Abdul Qadir (Muslim leader)

From Wikipedia, the free encyclopedia
Jump to navigation Jump to search

Abdul Qadir
Qadir in the late 1930s
Qadir in the late 1930s
Born15 March 1872[1]
Ludhiana, British Raj (now Punjab, India)
Died9 February 1950 (aged 77)[1]
Lahore, Punjab, Pakistan
Resting placeMiani Sahib Graveyard, Lahore, Punjab, Pakistan
Notable worksEditor of Observer (1898)
Makhzan (1901)
Years active1898–1950
Judge of Lahore High Court (1921)
Minister of Education (1935)
Leader of Anjuman-i-Himayat-i-Islam (1941)
Chief Judge of Bahawalpur (1944)

Abdul Qadir (15 March 1872 – 9 February 1950) was a Pakistani jurist, newspaper and magazine editor and a Muslim community leader in British India.[1] He was former judge of Lahore High Court.

He led the famous Muslim organization, Anjuman-i-Himayat-i-Islam and used his position as the leader of this organization to form other, pro-partition, organizations. He was an early activist of the Pakistan Movement.[2][1]

Early life and career[edit]

Qadir was born in Ludhiana on 15 March 1872. He was the editor of The Observer, the first Muslim newspaper published in English in 1895. In 1901, he launched the magazine Makhzan, an Urdu language publication. This magazine published the early works of Muhammad Iqbal.[1]

In 1904, Qadir went to study law in London, and was called to the bar in 1907 after which he returned to India, where he served as a member of the Punjab Legislative Council and the minister of education in Punjab, British India in 1925.[1]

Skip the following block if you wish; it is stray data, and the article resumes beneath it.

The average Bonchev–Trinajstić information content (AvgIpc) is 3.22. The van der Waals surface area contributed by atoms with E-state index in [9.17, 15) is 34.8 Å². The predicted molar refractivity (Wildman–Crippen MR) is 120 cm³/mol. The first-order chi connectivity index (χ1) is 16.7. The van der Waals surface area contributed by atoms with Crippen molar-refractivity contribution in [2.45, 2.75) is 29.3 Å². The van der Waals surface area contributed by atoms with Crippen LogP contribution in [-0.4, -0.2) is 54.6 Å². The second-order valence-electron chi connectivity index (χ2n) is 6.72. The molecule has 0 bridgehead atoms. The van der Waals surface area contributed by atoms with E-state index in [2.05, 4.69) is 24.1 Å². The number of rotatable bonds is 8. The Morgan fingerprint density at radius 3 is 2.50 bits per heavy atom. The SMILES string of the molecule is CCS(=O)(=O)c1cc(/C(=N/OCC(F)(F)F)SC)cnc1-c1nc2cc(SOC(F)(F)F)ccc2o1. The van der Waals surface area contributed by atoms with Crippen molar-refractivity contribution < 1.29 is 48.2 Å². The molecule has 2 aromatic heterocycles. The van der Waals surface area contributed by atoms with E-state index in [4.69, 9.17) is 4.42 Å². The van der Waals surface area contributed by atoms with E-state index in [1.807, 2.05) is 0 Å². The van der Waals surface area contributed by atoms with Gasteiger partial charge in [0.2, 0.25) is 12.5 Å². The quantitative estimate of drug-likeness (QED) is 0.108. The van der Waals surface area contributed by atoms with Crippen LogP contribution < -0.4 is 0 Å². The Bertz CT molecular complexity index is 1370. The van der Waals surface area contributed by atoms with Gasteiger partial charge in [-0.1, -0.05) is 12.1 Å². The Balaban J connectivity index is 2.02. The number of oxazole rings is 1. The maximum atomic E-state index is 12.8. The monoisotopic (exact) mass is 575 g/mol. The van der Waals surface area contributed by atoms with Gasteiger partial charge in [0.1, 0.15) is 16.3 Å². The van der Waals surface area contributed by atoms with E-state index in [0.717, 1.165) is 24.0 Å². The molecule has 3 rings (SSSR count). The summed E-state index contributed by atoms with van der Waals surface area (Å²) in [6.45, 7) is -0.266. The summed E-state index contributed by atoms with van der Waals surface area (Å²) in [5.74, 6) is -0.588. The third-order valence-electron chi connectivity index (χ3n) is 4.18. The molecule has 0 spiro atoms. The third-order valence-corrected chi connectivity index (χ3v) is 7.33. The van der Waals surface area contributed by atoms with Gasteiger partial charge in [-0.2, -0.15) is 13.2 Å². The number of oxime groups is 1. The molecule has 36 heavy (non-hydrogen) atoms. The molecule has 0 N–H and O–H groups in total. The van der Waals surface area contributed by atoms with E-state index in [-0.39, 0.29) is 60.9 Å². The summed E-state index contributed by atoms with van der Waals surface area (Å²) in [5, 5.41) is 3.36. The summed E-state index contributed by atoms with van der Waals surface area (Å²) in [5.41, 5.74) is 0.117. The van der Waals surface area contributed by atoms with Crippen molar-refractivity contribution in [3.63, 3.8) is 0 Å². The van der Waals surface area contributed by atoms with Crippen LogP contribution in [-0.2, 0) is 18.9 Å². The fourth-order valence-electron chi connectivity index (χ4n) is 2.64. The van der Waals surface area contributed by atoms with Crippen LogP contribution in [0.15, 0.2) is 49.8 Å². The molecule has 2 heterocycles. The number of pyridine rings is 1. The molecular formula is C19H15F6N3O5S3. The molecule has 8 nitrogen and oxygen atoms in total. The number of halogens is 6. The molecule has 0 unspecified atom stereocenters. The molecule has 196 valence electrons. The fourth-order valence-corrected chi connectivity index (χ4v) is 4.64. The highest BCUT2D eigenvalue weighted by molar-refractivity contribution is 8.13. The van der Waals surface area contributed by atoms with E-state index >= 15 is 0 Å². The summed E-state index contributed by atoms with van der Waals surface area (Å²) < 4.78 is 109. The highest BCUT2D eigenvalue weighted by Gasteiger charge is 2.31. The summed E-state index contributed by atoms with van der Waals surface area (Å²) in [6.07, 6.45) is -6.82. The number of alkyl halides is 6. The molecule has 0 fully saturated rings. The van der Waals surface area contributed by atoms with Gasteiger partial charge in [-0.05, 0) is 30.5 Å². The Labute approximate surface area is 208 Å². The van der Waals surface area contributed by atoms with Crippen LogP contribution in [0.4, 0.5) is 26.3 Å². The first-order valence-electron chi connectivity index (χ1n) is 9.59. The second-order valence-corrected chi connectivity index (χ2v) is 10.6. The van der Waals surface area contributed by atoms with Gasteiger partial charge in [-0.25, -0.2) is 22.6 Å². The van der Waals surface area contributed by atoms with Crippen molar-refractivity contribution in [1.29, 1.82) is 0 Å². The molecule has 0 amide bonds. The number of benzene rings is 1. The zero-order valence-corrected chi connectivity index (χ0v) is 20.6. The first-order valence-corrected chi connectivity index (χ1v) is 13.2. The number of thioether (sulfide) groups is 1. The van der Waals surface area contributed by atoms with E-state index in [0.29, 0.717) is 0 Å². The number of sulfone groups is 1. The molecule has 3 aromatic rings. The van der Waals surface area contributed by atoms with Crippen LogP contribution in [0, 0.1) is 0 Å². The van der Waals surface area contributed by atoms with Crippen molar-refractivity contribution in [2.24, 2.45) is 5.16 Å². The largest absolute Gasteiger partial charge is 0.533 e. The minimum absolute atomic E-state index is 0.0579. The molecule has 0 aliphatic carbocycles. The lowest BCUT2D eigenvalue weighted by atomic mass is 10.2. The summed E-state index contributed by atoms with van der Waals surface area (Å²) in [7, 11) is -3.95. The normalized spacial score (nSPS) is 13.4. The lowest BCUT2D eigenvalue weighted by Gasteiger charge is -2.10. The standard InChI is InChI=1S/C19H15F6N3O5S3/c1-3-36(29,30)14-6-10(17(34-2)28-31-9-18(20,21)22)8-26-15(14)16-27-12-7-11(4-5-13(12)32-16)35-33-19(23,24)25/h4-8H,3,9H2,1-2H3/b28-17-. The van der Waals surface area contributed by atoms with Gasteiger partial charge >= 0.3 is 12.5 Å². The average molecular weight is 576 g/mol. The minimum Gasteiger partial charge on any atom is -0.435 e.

He is famously well-known for being a judge of the Lahore Conspiracy Case Tribunal constituted in May 1930 especially for speeding up the trial of the suspects for the murder of Lahore Assistant Superintendent Mr. J. P. Saunders. The suspects also included the famous revolutionaries Bhagat Singh, Sukhdev and Rajguru. The trials were held at Poonch House registrar in Lahore. He was the second native Indian judge chosen after the reconstitution of the Tribunal in June after Justice Agha Haider of the first Tribunal had been removed on calumny charges for not maintaining neutrality during the trial. The final judgement that was pronounced in October 1930 was under his jurisdiction.

Qadir was knighted by the British in the 1927 Birthday Honours and in 1935 became a member of the governing council of India.[3] He died on 9 February 1950 at the age of 77 and was buried in Miani Sahib Graveyard, Lahore.

Sarvepalli Radhakrishnan and Mohandas Karamchand Gandhi's book Mahatma Gandhi contains a chapter by Qadir, where he particularly relates his various experiences with the understanding of Gandhi in Europe in the 1930s.

His son Manzur Qadir, was a prominent Pakistani jurist who served as the Foreign Minister of Pakistan during the military rule of Ayub Khan.[4]

References[edit]

  1. ^ a b c d e f Profile of Abdul Qadir on salaam.co.uk website Retrieved 17 November 2017
  2. ^ S. M. Ikram (1995). Indian Muslims and Partition of India. ISBN 9788171563746. Retrieved 17 November 2017.
  3. ^ photo and very limited explanation about Qadir Islamic Review, Published March 1935, Retrieved 17 November 2017
  4. ^ Without a foreign minister Dawn (newspaper), 19 September 2013, Retrieved 17 November 2017

External links[edit]

  • S. M. Ikram. Indian Muslims and the Partition of India. (Atlantic Publishers, 1995) p. 282.